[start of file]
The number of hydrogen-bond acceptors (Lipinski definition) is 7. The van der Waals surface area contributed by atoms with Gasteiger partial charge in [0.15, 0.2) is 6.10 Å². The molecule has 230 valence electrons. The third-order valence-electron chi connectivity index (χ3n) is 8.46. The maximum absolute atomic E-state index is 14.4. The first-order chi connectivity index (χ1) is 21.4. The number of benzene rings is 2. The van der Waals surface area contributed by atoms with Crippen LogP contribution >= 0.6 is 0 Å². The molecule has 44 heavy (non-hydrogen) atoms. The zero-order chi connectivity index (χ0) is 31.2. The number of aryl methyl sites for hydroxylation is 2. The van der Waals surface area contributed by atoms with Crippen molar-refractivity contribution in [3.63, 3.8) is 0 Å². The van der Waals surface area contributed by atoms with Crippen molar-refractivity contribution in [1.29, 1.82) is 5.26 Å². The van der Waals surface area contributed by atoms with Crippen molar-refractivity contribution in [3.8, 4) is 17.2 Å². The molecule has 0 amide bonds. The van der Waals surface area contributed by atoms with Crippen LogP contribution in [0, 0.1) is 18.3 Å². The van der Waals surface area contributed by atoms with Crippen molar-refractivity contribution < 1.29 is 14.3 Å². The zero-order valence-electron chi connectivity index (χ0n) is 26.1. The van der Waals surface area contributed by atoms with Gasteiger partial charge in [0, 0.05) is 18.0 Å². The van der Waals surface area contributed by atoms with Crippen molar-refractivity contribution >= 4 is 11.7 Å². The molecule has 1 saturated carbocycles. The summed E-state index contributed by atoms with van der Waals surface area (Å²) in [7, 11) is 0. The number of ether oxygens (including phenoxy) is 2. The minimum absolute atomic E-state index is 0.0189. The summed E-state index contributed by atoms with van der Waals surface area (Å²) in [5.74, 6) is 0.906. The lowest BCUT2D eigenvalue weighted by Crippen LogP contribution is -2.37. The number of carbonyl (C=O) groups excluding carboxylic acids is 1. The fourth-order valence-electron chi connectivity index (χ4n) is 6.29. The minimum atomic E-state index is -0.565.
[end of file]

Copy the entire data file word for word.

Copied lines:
The number of hydrogen-bond acceptors (Lipinski definition) is 7. The van der Waals surface area contributed by atoms with Gasteiger partial charge in [0.15, 0.2) is 6.10 Å². The molecule has 230 valence electrons. The third-order valence-electron chi connectivity index (χ3n) is 8.46. The maximum absolute atomic E-state index is 14.4. The first-order chi connectivity index (χ1) is 21.4. The number of benzene rings is 2. The van der Waals surface area contributed by atoms with Crippen LogP contribution >= 0.6 is 0 Å². The molecule has 44 heavy (non-hydrogen) atoms. The zero-order chi connectivity index (χ0) is 31.2. The number of aryl methyl sites for hydroxylation is 2. The van der Waals surface area contributed by atoms with Crippen molar-refractivity contribution in [3.63, 3.8) is 0 Å². The van der Waals surface area contributed by atoms with Crippen molar-refractivity contribution in [1.29, 1.82) is 5.26 Å². The van der Waals surface area contributed by atoms with Crippen molar-refractivity contribution in [3.8, 4) is 17.2 Å². The molecule has 0 amide bonds. The van der Waals surface area contributed by atoms with Crippen LogP contribution in [0, 0.1) is 18.3 Å². The van der Waals surface area contributed by atoms with Crippen molar-refractivity contribution < 1.29 is 14.3 Å². The zero-order valence-electron chi connectivity index (χ0n) is 26.1. The van der Waals surface area contributed by atoms with Gasteiger partial charge in [0, 0.05) is 18.0 Å². The van der Waals surface area contributed by atoms with Crippen molar-refractivity contribution >= 4 is 11.7 Å². The molecule has 1 saturated carbocycles. The summed E-state index contributed by atoms with van der Waals surface area (Å²) in [7, 11) is 0. The number of ether oxygens (including phenoxy) is 2. The minimum absolute atomic E-state index is 0.0189. The summed E-state index contributed by atoms with van der Waals surface area (Å²) in [5.74, 6) is 0.906. The lowest BCUT2D eigenvalue weighted by Crippen LogP contribution is -2.37. The number of carbonyl (C=O) groups excluding carboxylic acids is 1. The fourth-order valence-electron chi connectivity index (χ4n) is 6.29. The minimum atomic E-state index is -0.565.